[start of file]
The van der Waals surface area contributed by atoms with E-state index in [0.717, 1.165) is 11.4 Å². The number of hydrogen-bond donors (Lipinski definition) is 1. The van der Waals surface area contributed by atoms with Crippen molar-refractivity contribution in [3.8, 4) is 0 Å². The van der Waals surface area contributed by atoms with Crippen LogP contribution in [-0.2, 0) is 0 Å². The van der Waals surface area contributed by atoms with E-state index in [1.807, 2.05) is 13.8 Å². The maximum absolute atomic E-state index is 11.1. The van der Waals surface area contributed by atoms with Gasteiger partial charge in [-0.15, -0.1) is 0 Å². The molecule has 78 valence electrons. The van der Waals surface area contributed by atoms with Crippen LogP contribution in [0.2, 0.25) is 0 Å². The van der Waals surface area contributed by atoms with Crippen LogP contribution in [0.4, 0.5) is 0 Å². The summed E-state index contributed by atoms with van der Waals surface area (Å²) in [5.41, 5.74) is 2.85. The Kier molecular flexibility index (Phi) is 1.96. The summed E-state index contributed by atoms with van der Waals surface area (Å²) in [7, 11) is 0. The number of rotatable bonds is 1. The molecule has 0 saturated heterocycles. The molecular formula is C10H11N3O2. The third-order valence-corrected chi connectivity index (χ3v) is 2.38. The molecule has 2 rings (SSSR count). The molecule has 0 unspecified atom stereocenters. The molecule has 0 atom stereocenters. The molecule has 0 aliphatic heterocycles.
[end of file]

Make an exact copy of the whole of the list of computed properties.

The van der Waals surface area contributed by atoms with E-state index in [0.717, 1.165) is 11.4 Å². The number of hydrogen-bond donors (Lipinski definition) is 1. The van der Waals surface area contributed by atoms with Crippen molar-refractivity contribution in [3.8, 4) is 0 Å². The van der Waals surface area contributed by atoms with Crippen LogP contribution in [-0.2, 0) is 0 Å². The van der Waals surface area contributed by atoms with E-state index in [1.807, 2.05) is 13.8 Å². The maximum absolute atomic E-state index is 11.1. The van der Waals surface area contributed by atoms with Gasteiger partial charge in [-0.15, -0.1) is 0 Å². The molecule has 78 valence electrons. The van der Waals surface area contributed by atoms with Crippen LogP contribution in [0.2, 0.25) is 0 Å². The van der Waals surface area contributed by atoms with Crippen LogP contribution in [0.4, 0.5) is 0 Å². The summed E-state index contributed by atoms with van der Waals surface area (Å²) in [5.41, 5.74) is 2.85. The Kier molecular flexibility index (Phi) is 1.96. The summed E-state index contributed by atoms with van der Waals surface area (Å²) in [7, 11) is 0. The number of rotatable bonds is 1. The molecule has 0 saturated heterocycles. The molecular formula is C10H11N3O2. The third-order valence-corrected chi connectivity index (χ3v) is 2.38. The molecule has 2 rings (SSSR count). The molecule has 0 unspecified atom stereocenters. The molecule has 0 atom stereocenters. The molecule has 0 aliphatic heterocycles.